September 14, 2012

Harlequin ichthyosis (Skin Disorder) educational and inspirational video

Harlequin ichthyosis
Harlequin Ichtyosis



Inspirational: 14yr Old Girl With Harlequin Ichthyosis (Skin Disorder) Wants To Be Accepted In The World & Letting People Know Not To Judge (Doing Speeches To Uplift Children With The Same Issues)

What is harlequin ichthyosis?

Harlequin ichthyosis is a severe genetic disorder that mainly affects the skin. Infants with this condition are born with very hard, thick skin covering most of their bodies. The skin forms large, diamond-shaped plates that are separated by deep cracks (fissures). These skin abnormalities affect the shape of the eyelids, nose, mouth, and ears, and limit movement of the arms and legs. Restricted movement of the chest can lead to breathing difficulties and respiratory failure.


The skin normally forms a protective barrier between the body and its surrounding environment. The skin abnormalities associated with harlequin ichthyosis disrupt this barrier, making it more difficult for affected infants to control water loss, regulate their body temperature, and fight infections. Infants with harlequin ichthyosis often experience an excessive loss of fluids (dehydration) and develop life-threatening infections in the first few weeks of life. It used to be very rare for affected infants to survive the newborn period. However, with intensive medical support and improved treatment, people with this disorder now have a better chance of living into childhood and adolescence.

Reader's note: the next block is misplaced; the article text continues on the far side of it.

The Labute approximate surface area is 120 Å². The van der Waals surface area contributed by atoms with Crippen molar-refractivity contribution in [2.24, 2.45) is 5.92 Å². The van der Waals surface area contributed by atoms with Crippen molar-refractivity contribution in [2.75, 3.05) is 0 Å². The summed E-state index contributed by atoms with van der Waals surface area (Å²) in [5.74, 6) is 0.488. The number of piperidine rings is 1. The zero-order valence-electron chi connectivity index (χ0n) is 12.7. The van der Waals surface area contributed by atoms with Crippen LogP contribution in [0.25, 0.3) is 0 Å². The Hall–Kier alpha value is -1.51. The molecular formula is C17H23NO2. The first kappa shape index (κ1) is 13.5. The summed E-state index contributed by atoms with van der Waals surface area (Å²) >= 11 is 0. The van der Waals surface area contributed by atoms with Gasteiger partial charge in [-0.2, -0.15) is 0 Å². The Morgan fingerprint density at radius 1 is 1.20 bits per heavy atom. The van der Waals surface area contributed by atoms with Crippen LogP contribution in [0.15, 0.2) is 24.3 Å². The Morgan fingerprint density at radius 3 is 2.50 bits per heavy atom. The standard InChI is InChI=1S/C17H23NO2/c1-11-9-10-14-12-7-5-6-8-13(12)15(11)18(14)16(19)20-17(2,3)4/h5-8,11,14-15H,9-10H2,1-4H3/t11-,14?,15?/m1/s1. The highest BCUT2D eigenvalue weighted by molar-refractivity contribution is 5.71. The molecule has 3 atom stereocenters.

How common is harlequin ichthyosis?

Harlequin ichthyosis is very rare; its exact incidence is unknown.

Where can I find additional information about harlequin ichthyosis?

You may find the following resources about harlequin ichthyosis helpful. These materials are written for the general public.
Resources:

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